What would each party do to combat homelessness, if elected?

Ontario’s social housing wait list of 185,000 households (about 481,000 people), representing about 3.4% of the province’s total population, is one of the largest in Canada relative to the population size of other provinces. Shelters have become overrun, and people in need are being turned away. Retirees, who rely on fixed incomes, are hit hard when unexpected expenses come up – a medical emergency, a rise in rent – or can have their finances thrown into chaos by scams, fraud or taken advantage of by family or friends. These and many other reasons have led to a rise in seniors’ homelessness. 


CARP: If elected, what will you do to combat seniors’ homelessness?

NDP: For over two decades, after funding cuts and downloads by successive PC and Liberal provincial governments, Ontario’s affordable housing has been in a state of crisis. Since the Liberals took power in 2003, Ontario’s wait-list for affordable housing has grown by 36% to 185,000 families. Astonishingly, there are now more families waiting for affordable housing than living in affordable housing.

Seniors now account for 32% of the waiting lists, up 10 per cent from a decade ago. Seniors must now wait an average of 4.4 years, an increase of over 75% in just four years.

The Ontario NDP recognizes that the market alone will not, and cannot, create enough affordable housing for everyone who needs it. An NDP government will step up with increased public investments in new affordable housing, based on annual targets, working with partners that include the municipal, co-op and not-for-profit sectors.

At the same time, we must save the affordable housing we already have. Thousands of affordable Ontario homes are at risk of being lost to disrepair, but the current government has repeatedly refused to provide provincial funding to repair municipal social housing. An Ontario NDP government will ensure these homes are saved by committing to fund at least one-third of the costs of social housing capital repairs, in partnership with the federal and municipal governments.

PC: First and foremost, current government has made life in Ontario more expensive. The Liberal’s have raised taxes, increased fees, and tripled hydro bills. All of these costs hit seniors the hardest since most seniors are retired and live on a fixed income. We will make life more affordable for seniors by bringing down hydro rates and cutting taxes. We will take action to increase the supply of housing to make bring down the costs of rent and housing.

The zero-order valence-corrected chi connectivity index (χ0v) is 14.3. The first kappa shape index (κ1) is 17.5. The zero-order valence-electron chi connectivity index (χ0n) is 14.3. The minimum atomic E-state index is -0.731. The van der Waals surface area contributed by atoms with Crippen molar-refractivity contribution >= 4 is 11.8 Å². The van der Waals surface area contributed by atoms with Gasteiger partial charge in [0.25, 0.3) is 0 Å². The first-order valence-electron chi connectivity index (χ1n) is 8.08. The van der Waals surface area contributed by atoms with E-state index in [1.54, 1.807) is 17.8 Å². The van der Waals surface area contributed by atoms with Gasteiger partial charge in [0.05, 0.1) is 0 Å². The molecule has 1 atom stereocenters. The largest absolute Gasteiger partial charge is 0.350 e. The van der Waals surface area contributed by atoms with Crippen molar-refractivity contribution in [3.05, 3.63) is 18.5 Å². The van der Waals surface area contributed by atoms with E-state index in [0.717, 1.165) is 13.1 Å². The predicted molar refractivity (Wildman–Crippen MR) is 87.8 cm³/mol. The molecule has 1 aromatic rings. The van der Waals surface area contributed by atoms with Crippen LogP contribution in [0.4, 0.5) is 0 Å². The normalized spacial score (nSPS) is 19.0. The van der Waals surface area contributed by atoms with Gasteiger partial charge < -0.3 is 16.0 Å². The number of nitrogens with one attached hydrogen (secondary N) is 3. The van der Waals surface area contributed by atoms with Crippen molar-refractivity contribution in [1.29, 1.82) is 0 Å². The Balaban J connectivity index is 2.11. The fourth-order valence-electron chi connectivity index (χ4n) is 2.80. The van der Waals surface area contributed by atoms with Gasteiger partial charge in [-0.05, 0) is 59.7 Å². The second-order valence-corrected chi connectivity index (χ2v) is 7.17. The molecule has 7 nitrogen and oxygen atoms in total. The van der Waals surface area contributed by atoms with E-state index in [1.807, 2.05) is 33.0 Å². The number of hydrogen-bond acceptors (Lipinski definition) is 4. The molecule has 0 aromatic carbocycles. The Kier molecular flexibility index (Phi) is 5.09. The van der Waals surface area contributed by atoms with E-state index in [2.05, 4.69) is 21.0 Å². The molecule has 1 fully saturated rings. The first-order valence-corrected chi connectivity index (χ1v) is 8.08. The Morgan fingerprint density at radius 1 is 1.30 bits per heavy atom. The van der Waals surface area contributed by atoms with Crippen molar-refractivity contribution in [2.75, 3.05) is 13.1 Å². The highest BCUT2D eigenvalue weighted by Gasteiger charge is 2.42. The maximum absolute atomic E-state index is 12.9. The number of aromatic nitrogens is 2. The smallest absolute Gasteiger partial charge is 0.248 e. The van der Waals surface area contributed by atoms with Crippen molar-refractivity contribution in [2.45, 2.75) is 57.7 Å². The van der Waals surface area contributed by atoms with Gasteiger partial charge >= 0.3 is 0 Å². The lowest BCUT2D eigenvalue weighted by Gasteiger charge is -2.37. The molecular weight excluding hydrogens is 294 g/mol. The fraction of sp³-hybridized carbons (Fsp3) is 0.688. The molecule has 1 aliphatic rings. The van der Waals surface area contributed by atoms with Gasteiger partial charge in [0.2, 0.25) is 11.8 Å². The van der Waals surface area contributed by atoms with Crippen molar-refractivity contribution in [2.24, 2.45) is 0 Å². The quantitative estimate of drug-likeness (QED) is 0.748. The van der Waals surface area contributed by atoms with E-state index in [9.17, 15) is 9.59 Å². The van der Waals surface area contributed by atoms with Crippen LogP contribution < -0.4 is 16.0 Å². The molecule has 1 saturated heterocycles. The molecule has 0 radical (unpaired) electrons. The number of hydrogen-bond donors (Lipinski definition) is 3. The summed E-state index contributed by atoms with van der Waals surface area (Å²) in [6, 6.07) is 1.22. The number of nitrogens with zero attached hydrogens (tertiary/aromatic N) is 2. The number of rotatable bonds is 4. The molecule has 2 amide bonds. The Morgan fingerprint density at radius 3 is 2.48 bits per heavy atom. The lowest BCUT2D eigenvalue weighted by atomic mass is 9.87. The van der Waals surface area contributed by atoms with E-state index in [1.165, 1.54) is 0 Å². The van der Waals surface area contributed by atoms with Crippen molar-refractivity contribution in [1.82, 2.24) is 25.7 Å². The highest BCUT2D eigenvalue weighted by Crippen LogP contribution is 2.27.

Liberal: The Ontario Liberal Party believes that every one of us deserves the security of knowing we’ll have a safe place to lay our heads. That’s why we are committed to reaching our goal of ending chronic homelessness by 2025.

To support this goal, we have taken a proactive approach in the prevention of homelessness in Ontario with the Community Homelessness Prevention Initiative, a 100% provincially funded program.

The vision of the Community Homelessness Prevention Initiative is to provide an integrated, people-centered and outcome-focused Housing First approach to prevent, reduce and end homelessness in communities all across Ontario. The focus of this program is to provide flexible support Service Managers in the development of proactive programs for individuals to obtain and retain housing.

Our investments mean that fewer low income families and seniors are at risk of falling into homelessness.

To help more Ontarians experiencing homelessness and achieve our goal of ending chronic homelessness by 2025, we have increased CHPI funding by $15 million this year, for a total investment of $308.7 million. We can already see the benefits of this investment; In 2016-17, CHPI helped around 32,300 households experiencing homelessness to obtain housing and approximately 125,500 households at-risk of homelessness to remain in their homes.

Last March we also announced the Home For Good (HFG) program, a homelessness-focused program which will invest up to $200 million in supportive housing and services to help up to 6,000 families and individuals over three years.

Home for Good focuses on helping people in four priority areas find stable housing, including youth, Indigenous people, the chronically homeless, and those transitioning from provincial institutions, such as jails and hospitals.

Ontario is also leading the way as the first jurisdiction in Canada to require homeless counts in our cities and towns. These enumerations will measure the scope of homelessness so we can take targeted steps to bring Ontario’s most vulnerable residents home for good.

Green:  We need to provide stability and security for seniors in Ontario and ensure that they can find a comfortable and affordable place to live.

We support improving Ontario’s inclusionary zoning legislation to ensure the permanent creation of rental and deeply affordable units. We support the mandate that developers include at least one new unit of affordable housing for every five new houses or condos that they build. This will dramatically increase the number of affordable units available for seniors.

We also support a “housing first” approach to develop dedicated supportive housing for seniors in need who are homeless or at risk of homelessness. We are committed to working closely with the federal government to ensure that funding for the specific needs of seniors is included within their National Housing Strategy. Investing additional resources to improve the availability of assisted living and transitional living for seniors is also a priority for our party.


Want to learn more about what the Ontario parties have to say about issues affecting older Canadians?

Ontario Election: Hydro Rates

Ontario Election: Long-term Care Safety

Ontario Election: Pension Protection